The best of the Logan Marshall classics have been researched and edited by authors Bruce M. Caplan and Ken Rossignol and presented in this new audiobook. The Titanic's secret fire is explained in great detail. The early days of World War I and the savage sinking of the Lusitania, which caused over 1,000 civilians to die on an unarmed passenger vessel are brought to life. This is the story of the people who survived along with the war efforts that boosted the efforts of the United States, Britain, and France to rally their countries to stand up to the German aggression.
©2011 Kenneth C. Rossignol (P)2013 Kenneth C. Rossignol
I love reading. I also love Audiobooks so Listening It is to a wonderful narrator, then reviewing the book.
The audiobook of Titanic & Lusitania by Bruce M. Caplan, Logan Marshall and Ken Rossingnol was a very enlightening book. To hear the voices of survivors of those two ship sinking makes it so real.
At first we learn about the sinking of the Titanic. The surviving wives wanting to jump in to the water to end their life as they just witnessed their husbands fate. Having a woman express how it looked like a hotel with the lights disappearing one level at a time as it dropped into the water.
The fear of the ice in the water and the tremendous trauma of being a survivor. Seeing cowards live and knowing that heroic actions meant sure death for other men.
The story of the Lusitania was new information to me. I did not know the causes of World War 1, so hearing this was very interesting. Hearing about how the different countries worked against and for each other. Knowing that it is a world war is one thing, hearing all the countries involved puts it into more prospective.
The witnesses and survivor tales were sad and heroic just as the witnesses told about the Titanic. These men and women faced death while watching people dying in their presence. Children were saved and some were lost. There were people in the water asking for help. It was shocking to men and women to see these people. One woman watched her sons die. Her story is sad and yet she is a strong woman to deal with such a tragedy.
Another survivor tells of a boat full of children and women. Then he tells how the ship lifted one end in the air and people slid off. Such vivid recollections bring this story to heart.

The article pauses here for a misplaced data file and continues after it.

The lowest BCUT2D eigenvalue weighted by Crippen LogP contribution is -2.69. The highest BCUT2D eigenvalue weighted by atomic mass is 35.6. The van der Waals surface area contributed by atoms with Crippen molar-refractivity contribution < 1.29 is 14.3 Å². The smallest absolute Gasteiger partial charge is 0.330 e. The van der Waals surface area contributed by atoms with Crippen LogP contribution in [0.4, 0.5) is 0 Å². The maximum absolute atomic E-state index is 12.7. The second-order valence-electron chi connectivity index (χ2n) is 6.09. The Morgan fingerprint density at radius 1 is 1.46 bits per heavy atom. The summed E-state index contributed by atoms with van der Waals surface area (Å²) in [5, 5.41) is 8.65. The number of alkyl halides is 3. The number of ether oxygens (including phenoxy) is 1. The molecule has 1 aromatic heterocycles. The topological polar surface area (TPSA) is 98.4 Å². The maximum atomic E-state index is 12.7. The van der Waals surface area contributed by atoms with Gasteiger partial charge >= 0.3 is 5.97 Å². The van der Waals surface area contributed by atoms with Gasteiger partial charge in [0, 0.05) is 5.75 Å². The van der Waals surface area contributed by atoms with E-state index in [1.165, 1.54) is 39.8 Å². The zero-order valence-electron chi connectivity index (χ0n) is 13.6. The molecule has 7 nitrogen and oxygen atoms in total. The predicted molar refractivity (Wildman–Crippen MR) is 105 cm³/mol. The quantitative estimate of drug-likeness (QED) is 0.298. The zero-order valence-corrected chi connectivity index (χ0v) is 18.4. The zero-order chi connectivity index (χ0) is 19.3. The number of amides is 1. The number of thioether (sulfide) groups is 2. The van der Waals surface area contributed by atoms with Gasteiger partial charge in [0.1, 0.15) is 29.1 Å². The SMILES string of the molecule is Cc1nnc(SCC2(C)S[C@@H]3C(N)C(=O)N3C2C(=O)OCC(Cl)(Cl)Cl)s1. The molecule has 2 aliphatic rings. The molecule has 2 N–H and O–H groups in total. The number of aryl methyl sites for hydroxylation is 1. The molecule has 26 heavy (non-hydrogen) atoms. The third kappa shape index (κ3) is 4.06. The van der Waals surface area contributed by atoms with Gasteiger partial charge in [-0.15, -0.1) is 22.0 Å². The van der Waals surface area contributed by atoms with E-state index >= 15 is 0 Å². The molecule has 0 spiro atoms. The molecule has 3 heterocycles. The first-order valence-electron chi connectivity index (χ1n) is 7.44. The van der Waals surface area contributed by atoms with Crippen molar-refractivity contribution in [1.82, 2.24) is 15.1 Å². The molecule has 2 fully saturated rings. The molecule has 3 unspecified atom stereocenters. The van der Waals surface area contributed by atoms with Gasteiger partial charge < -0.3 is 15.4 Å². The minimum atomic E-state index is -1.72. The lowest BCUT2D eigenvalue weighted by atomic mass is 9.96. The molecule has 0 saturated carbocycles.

The stories of when the torpedoes actually struck the Lusitania talk of noises and confusion and the incorrect directions given.
The news back home was even more damning for the German submarines. They actively prevented rescue attempts. Those poor people floated for a while, when they could have been saved.
Interesting trial information that raises a valid point. Great research and presentation.
What great research was done for this book. Now as I noted, this is an audioobook so I am listening to a narrator tell this story. Scott R. Pollak was brilliant with the voices. Accents were perfect and made the stories even more alive. I think that this narration was well done. I would love to hear more of these historical audioBooks and more books read by this narrator.
Highly recommend this one! I loved this historical piece by Bruce M. Caplan and Ken Rossignol. From the Titanic's time of basically global peace into the depths of World War One (WW I) including the historic sinking of the Lusitania, this is a great book on the entire lead up to WWI and into the interwar period that follows. Many American historians, like their counterparts in journalism fall into the political trap and forget to tell it the way it was. The documentation process that they are supposed to serve often gets modified it seems - not so with Caplan and Rossignol's historical editing of the original Logan Marshal work, along with the great original war poster art from both the UK and the US. As a masters student of history, I highly recommend this book, not only is it an entertaining read, the history that is described is accurate, based on fairness and real literary principles. They did not sugar coat the facts, for example they covered the use of unrestricted submarine warfare, it was to have a major impact on World War I and it was one of the main reasons why America joined the war in the 1st place. Maritime blockades were also a fact of WWI, key also were early war sully chain and the always present economic factors, even including widespread abuses in factories including child labor. This book belongs in any history buffs library.
yes, and I did while on a long flight...
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